How many other people in history have affected people around the world like he has? He absolutely deserves the coverage he’s receiving.

    • June 27, 2009 at 06:59

      How many other people?…. think Buddha, Nelson Mandela, Chopin, the Lord Jesus Christ (apparently), Napoleon, William Wilberforce, John Lennon, Hitler, Stalin, John Le Carre, Karl Rudolf von Gerd, Sir Donald Sangster, Theodolsius 11, Theophratus, de Vinci, Mozart, Miguel Hidalgo y Costilla, Zorrilla y de Moral, Charles Dickens, Bernadette Soubirous, Joan of Arc…..

      ….to name a few…

      there’s more to life than pop idolatry, being a ‘fan’ and the USA entertainment industry…

      As one student to another, Chrissy of Portland….WAKE UP!!!!


  50. 67 Mike in Seattle
    June 26, 2009 at 17:57

    It’s silly to ignore the incredible music Mr. Jackson made, but that does not excuse the BBC and others from just turning cameras to the hospital for hours on end.

    If you want to do a retrospective on Michael Jackson’s life, great. But I don’t need wall to wall coverage on the story from every news station I can lay my hands on.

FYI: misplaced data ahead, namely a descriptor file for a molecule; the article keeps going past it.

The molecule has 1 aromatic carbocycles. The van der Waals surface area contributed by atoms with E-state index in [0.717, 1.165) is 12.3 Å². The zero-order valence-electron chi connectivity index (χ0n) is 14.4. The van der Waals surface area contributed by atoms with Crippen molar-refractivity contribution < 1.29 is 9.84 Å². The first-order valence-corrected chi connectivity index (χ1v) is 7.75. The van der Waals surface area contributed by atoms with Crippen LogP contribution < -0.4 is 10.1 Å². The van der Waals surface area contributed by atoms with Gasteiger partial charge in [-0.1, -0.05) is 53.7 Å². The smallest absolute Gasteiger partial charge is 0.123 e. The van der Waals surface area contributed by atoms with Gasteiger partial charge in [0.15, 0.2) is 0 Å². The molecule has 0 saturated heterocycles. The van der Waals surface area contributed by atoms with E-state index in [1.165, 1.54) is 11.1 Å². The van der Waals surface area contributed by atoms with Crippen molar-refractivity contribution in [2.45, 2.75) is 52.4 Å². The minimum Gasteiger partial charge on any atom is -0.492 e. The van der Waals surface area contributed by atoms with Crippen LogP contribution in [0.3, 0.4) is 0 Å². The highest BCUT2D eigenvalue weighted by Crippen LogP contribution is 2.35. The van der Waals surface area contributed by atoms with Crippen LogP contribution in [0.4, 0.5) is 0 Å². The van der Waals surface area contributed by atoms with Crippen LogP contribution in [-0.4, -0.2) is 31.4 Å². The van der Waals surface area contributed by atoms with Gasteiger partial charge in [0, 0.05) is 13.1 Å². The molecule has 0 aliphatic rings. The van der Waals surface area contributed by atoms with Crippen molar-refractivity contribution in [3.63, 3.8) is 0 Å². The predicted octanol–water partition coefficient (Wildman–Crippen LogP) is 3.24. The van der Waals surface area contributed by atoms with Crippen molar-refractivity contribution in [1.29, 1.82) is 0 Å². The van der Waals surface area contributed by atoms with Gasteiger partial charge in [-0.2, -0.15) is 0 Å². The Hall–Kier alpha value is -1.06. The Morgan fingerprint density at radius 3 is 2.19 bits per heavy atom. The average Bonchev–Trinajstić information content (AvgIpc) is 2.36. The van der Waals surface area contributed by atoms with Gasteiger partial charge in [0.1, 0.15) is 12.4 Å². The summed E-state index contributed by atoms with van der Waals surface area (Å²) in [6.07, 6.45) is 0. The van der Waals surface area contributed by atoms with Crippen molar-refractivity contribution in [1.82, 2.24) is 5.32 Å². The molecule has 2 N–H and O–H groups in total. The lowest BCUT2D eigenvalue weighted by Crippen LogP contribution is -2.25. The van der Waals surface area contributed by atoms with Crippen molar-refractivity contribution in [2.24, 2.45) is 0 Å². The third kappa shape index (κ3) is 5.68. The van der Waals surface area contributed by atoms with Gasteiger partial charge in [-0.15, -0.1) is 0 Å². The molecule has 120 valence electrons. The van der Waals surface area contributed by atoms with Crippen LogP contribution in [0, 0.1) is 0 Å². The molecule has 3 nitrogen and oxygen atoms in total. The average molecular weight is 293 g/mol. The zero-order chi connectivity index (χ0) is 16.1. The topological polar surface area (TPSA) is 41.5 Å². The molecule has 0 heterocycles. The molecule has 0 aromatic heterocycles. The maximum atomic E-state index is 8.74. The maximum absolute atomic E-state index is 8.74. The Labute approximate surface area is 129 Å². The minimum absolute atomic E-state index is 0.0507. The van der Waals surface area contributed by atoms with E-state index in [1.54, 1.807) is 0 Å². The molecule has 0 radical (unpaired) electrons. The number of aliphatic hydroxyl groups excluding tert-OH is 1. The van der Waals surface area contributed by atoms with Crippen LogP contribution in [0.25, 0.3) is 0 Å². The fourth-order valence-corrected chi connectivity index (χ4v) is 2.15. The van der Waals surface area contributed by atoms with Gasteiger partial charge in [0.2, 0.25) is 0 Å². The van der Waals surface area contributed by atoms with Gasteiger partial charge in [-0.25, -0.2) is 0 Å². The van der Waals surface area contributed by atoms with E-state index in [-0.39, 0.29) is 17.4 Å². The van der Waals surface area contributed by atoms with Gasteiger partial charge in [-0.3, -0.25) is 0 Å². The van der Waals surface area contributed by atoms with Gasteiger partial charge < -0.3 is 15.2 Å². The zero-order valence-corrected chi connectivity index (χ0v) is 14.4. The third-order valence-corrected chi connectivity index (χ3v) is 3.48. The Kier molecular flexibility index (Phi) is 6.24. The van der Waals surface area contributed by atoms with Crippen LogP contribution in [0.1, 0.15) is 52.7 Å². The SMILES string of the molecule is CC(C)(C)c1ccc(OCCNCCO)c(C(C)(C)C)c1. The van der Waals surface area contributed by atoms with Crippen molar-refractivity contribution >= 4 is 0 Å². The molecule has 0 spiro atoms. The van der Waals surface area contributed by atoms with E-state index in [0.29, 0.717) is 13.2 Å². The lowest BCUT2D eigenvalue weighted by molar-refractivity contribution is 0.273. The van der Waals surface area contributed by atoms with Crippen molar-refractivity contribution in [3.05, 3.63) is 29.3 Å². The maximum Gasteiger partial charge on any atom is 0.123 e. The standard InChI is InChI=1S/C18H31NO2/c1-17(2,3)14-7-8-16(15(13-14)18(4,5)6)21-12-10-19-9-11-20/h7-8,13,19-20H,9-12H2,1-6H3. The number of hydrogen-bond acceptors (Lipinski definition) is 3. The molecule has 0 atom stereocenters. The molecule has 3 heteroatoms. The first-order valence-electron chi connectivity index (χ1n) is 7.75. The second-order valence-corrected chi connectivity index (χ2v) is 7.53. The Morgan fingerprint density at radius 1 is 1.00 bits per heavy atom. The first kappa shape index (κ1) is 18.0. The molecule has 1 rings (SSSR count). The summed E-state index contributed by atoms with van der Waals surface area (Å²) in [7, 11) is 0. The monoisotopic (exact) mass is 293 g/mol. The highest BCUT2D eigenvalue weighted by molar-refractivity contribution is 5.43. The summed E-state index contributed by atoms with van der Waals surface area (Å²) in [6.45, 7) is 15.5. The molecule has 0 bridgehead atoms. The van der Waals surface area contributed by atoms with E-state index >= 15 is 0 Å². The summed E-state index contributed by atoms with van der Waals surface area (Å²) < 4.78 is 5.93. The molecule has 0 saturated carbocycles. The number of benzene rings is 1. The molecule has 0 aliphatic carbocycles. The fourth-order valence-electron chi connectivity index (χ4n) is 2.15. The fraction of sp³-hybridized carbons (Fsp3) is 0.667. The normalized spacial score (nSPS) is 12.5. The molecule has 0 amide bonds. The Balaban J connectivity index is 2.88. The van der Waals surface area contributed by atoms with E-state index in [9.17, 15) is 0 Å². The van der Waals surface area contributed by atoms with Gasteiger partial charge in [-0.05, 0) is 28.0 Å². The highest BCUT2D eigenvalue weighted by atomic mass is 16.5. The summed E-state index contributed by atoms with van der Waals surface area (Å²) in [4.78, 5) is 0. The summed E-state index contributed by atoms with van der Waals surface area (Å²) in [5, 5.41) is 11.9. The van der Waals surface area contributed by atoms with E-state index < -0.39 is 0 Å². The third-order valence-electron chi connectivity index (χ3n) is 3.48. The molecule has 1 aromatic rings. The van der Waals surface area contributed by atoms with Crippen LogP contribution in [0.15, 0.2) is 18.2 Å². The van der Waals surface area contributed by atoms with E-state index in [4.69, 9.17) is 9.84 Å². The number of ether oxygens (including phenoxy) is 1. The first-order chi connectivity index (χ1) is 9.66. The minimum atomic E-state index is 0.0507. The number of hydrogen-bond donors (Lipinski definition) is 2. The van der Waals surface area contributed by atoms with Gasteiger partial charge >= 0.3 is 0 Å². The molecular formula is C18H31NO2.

Michael Jackson has passed on, and we all hope he finds the peace that elluded him in life. There isn’t much more we can expect to find in the way of updates to this news story.

  51. June 26, 2009 at 17:57

    I agree with the other Anthony. While MJs death was tragic there are far more important things to be talking about. MJ and me?? Did you know him personally? I didn’t so there is no MJ and me at all.

    I realize that music plays a large part in our lives but the reaction around the world is a little much

    Anthony Reno, NV

  52. 69 Shannon in Ohio
    June 26, 2009 at 17:59